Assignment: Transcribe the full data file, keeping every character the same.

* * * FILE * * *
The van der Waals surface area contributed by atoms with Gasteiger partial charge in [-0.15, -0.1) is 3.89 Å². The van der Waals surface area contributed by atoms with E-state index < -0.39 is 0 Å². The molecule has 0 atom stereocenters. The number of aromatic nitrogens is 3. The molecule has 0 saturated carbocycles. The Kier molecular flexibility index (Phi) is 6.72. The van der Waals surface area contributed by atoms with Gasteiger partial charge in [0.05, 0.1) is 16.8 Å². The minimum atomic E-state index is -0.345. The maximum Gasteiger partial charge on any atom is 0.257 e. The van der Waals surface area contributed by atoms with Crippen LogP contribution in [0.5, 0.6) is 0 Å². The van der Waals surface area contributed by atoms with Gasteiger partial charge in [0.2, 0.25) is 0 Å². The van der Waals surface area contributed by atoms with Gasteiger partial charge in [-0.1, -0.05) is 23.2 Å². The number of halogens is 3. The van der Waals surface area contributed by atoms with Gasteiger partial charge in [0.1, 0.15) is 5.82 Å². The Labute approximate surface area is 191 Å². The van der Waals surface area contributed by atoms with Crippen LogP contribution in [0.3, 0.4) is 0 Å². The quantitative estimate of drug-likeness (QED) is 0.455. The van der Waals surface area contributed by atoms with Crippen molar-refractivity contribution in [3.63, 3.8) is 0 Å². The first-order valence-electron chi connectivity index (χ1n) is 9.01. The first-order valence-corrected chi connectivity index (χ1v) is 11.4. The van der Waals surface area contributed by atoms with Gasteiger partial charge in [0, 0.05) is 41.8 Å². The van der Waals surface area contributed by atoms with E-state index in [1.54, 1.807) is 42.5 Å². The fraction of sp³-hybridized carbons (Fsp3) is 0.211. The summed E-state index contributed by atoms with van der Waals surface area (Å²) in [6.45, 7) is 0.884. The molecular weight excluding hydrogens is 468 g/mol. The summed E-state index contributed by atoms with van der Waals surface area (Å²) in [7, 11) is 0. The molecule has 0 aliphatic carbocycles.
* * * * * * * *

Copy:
The van der Waals surface area contributed by atoms with Gasteiger partial charge in [-0.15, -0.1) is 3.89 Å². The van der Waals surface area contributed by atoms with E-state index < -0.39 is 0 Å². The molecule has 0 atom stereocenters. The number of aromatic nitrogens is 3. The molecule has 0 saturated carbocycles. The Kier molecular flexibility index (Phi) is 6.72. The van der Waals surface area contributed by atoms with Gasteiger partial charge in [0.05, 0.1) is 16.8 Å². The minimum atomic E-state index is -0.345. The maximum Gasteiger partial charge on any atom is 0.257 e. The van der Waals surface area contributed by atoms with Crippen LogP contribution in [0.5, 0.6) is 0 Å². The van der Waals surface area contributed by atoms with Gasteiger partial charge in [0.2, 0.25) is 0 Å². The van der Waals surface area contributed by atoms with Gasteiger partial charge in [-0.1, -0.05) is 23.2 Å². The number of halogens is 3. The van der Waals surface area contributed by atoms with Gasteiger partial charge in [0.1, 0.15) is 5.82 Å². The Labute approximate surface area is 191 Å². The van der Waals surface area contributed by atoms with Crippen LogP contribution in [0.3, 0.4) is 0 Å². The quantitative estimate of drug-likeness (QED) is 0.455. The van der Waals surface area contributed by atoms with Crippen molar-refractivity contribution in [3.63, 3.8) is 0 Å². The first-order valence-electron chi connectivity index (χ1n) is 9.01. The first-order valence-corrected chi connectivity index (χ1v) is 11.4. The van der Waals surface area contributed by atoms with Gasteiger partial charge in [0, 0.05) is 41.8 Å². The van der Waals surface area contributed by atoms with E-state index in [1.54, 1.807) is 42.5 Å². The fraction of sp³-hybridized carbons (Fsp3) is 0.211. The summed E-state index contributed by atoms with van der Waals surface area (Å²) in [6.45, 7) is 0.884. The molecular weight excluding hydrogens is 468 g/mol. The summed E-state index contributed by atoms with van der Waals surface area (Å²) in [7, 11) is 0. The molecule has 0 aliphatic carbocycles.